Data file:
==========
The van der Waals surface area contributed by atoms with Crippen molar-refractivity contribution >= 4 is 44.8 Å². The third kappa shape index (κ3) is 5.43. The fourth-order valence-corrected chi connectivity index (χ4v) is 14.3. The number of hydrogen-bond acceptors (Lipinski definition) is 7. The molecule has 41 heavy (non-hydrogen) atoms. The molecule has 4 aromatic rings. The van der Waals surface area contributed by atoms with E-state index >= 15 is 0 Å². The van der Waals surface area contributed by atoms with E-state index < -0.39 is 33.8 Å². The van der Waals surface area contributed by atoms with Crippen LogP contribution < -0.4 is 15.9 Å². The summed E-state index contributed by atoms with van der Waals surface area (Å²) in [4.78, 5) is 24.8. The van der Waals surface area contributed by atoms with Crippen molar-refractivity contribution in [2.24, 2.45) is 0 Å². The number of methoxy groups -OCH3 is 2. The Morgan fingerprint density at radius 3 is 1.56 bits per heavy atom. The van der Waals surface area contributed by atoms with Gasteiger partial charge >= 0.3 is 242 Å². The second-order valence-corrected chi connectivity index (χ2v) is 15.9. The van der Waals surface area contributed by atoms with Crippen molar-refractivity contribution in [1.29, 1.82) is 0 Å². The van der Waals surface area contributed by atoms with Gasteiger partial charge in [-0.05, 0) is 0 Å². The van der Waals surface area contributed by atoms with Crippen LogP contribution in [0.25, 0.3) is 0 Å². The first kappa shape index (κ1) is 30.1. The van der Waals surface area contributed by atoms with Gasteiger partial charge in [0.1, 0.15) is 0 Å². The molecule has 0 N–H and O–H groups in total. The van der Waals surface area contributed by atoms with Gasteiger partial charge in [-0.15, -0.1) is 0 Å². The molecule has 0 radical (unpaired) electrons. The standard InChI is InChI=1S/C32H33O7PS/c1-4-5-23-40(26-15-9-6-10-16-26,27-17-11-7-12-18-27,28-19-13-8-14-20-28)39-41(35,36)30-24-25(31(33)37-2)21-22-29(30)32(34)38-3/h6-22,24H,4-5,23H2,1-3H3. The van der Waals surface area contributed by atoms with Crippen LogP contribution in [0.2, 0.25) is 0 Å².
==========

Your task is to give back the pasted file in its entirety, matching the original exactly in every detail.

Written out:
The van der Waals surface area contributed by atoms with Crippen molar-refractivity contribution >= 4 is 44.8 Å². The third kappa shape index (κ3) is 5.43. The fourth-order valence-corrected chi connectivity index (χ4v) is 14.3. The number of hydrogen-bond acceptors (Lipinski definition) is 7. The molecule has 41 heavy (non-hydrogen) atoms. The molecule has 4 aromatic rings. The van der Waals surface area contributed by atoms with E-state index >= 15 is 0 Å². The van der Waals surface area contributed by atoms with E-state index < -0.39 is 33.8 Å². The van der Waals surface area contributed by atoms with Crippen LogP contribution < -0.4 is 15.9 Å². The summed E-state index contributed by atoms with van der Waals surface area (Å²) in [4.78, 5) is 24.8. The van der Waals surface area contributed by atoms with Crippen molar-refractivity contribution in [2.24, 2.45) is 0 Å². The number of methoxy groups -OCH3 is 2. The Morgan fingerprint density at radius 3 is 1.56 bits per heavy atom. The van der Waals surface area contributed by atoms with Gasteiger partial charge >= 0.3 is 242 Å². The second-order valence-corrected chi connectivity index (χ2v) is 15.9. The van der Waals surface area contributed by atoms with Crippen molar-refractivity contribution in [1.29, 1.82) is 0 Å². The van der Waals surface area contributed by atoms with Gasteiger partial charge in [-0.05, 0) is 0 Å². The van der Waals surface area contributed by atoms with Crippen LogP contribution in [0.25, 0.3) is 0 Å². The first kappa shape index (κ1) is 30.1. The van der Waals surface area contributed by atoms with Gasteiger partial charge in [0.1, 0.15) is 0 Å². The molecule has 0 N–H and O–H groups in total. The van der Waals surface area contributed by atoms with Gasteiger partial charge in [-0.15, -0.1) is 0 Å². The molecule has 0 radical (unpaired) electrons. The standard InChI is InChI=1S/C32H33O7PS/c1-4-5-23-40(26-15-9-6-10-16-26,27-17-11-7-12-18-27,28-19-13-8-14-20-28)39-41(35,36)30-24-25(31(33)37-2)21-22-29(30)32(34)38-3/h6-22,24H,4-5,23H2,1-3H3. The van der Waals surface area contributed by atoms with Crippen LogP contribution in [0.2, 0.25) is 0 Å².